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First Republic deposits stabilize after $102B flight

First Republic Bank’s brutal earnings hold a silver lining for the banking crisis. The stabilization of withdrawals suggests limited risks of further banking contagion.

First Republic Bank‘s customers fled with more than $100 billion in deposits in Q1 2023, prompting a hunt for strategic options as well as massive layoffs and other cost-cutting measures.

But the San Francisco-based bank said deposit outflows had “slowed considerably” at the end of March; its deposit levels declined just 1.7% in the first three weeks of April. This silver lining on an otherwise brutal earnings suggests limited risks of further banking contagion.

In mid-March, First Republic received $30 billion in deposits from a group of big banks that provided liquidity and helped to shore up depositors’ confidence. The injection helped to offset the loss of more than half of the deposits it held at the start of the year.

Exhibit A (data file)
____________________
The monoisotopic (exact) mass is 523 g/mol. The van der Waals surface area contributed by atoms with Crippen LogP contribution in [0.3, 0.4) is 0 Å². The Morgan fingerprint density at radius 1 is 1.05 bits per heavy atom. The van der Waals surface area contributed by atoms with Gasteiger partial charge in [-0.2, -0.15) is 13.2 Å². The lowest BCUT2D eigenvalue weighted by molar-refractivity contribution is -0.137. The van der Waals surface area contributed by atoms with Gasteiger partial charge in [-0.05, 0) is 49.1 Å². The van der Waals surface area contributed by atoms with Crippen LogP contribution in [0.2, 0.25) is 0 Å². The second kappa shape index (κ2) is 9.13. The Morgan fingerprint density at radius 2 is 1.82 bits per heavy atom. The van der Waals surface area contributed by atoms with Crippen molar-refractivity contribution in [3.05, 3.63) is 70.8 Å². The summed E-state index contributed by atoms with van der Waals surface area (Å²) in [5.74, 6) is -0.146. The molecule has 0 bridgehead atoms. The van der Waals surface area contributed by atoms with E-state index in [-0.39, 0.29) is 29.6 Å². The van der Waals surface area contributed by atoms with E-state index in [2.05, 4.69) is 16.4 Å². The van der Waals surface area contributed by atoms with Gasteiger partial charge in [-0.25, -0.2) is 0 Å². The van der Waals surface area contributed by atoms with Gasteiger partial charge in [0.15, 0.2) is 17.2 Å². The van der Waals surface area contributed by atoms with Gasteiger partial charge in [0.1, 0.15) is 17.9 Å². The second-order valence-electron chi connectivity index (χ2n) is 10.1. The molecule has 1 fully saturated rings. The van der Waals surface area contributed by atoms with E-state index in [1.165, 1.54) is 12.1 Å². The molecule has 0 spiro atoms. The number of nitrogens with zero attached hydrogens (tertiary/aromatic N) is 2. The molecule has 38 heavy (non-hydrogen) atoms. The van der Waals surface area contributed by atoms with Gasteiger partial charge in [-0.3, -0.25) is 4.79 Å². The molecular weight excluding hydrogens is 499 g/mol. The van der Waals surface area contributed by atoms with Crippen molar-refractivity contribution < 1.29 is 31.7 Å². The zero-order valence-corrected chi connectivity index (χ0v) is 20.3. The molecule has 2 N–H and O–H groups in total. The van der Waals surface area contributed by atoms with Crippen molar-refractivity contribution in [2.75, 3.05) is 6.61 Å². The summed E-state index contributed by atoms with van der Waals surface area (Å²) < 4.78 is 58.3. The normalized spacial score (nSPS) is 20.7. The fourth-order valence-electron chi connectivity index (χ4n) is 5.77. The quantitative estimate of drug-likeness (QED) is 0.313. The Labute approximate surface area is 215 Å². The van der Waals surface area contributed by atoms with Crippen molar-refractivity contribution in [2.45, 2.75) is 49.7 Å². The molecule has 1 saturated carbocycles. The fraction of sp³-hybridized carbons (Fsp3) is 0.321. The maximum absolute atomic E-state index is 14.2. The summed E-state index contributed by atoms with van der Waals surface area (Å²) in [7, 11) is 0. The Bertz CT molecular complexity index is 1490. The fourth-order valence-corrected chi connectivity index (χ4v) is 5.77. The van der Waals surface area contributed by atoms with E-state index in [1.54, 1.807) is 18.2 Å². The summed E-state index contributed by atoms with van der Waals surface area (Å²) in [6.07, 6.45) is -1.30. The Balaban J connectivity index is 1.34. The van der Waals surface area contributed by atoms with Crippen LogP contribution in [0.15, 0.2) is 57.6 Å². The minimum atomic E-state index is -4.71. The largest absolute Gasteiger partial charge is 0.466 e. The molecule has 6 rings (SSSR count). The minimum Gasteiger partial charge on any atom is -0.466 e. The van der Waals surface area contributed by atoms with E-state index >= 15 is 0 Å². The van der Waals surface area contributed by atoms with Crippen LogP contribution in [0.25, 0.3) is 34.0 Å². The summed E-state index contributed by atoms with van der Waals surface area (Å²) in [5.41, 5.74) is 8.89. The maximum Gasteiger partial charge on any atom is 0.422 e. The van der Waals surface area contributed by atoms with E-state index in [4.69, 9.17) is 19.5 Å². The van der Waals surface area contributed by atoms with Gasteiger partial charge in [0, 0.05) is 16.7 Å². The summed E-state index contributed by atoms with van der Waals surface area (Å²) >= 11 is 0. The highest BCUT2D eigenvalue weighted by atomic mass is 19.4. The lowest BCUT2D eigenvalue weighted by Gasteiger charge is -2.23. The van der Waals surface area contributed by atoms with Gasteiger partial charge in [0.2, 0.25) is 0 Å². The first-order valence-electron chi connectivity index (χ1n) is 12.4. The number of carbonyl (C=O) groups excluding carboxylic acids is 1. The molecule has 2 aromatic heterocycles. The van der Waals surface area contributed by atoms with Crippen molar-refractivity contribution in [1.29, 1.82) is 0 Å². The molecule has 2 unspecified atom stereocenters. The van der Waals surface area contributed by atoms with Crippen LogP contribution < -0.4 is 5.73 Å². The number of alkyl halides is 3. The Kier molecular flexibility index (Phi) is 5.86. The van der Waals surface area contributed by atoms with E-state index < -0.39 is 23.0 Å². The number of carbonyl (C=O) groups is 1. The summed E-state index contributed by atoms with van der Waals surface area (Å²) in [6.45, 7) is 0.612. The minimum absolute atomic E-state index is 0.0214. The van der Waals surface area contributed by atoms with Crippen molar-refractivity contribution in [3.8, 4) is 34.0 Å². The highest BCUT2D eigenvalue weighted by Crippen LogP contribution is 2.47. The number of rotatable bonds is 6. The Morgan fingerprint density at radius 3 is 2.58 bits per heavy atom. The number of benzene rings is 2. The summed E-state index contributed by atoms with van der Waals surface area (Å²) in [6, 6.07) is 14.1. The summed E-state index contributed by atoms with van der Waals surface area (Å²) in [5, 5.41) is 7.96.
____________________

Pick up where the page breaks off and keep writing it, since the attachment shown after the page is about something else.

To curb expenses, First Republic is cutting its headcount by up to 25% in Q2, slashing executive pay and sizing down its corporate office footprint. The company said it is also exploring strategic options. First Republic has reportedly considered selling itself or raising money from banks or PE firms.

As First Republic has suffered alongside regional banking peers such as Silicon Valley Bank and Signature Bank, others have prospered. Deposits at JP Morgan Chase swelled by $50 billion following the banking crisis in March.

First Republic’s short-term borrowing ballooned last month as it sought to maximize liquidity. The bank is now seeking to reduce that borrowing and reformulate its balance sheet in other ways, such as by reducing loan balances and increasing insured deposits.

“With the stabilization of our deposit base and the strength of our credit quality and capital position, we continue to take steps to strengthen our business,” CEO Jim Herbert said in its earnings call. The company did not take questions.

First Republic’s shares fell 21% in aftermarket trading Monday. The company’s stock has plummeted more than 86% this year.

Featured image by Spencer Platt/Getty Images

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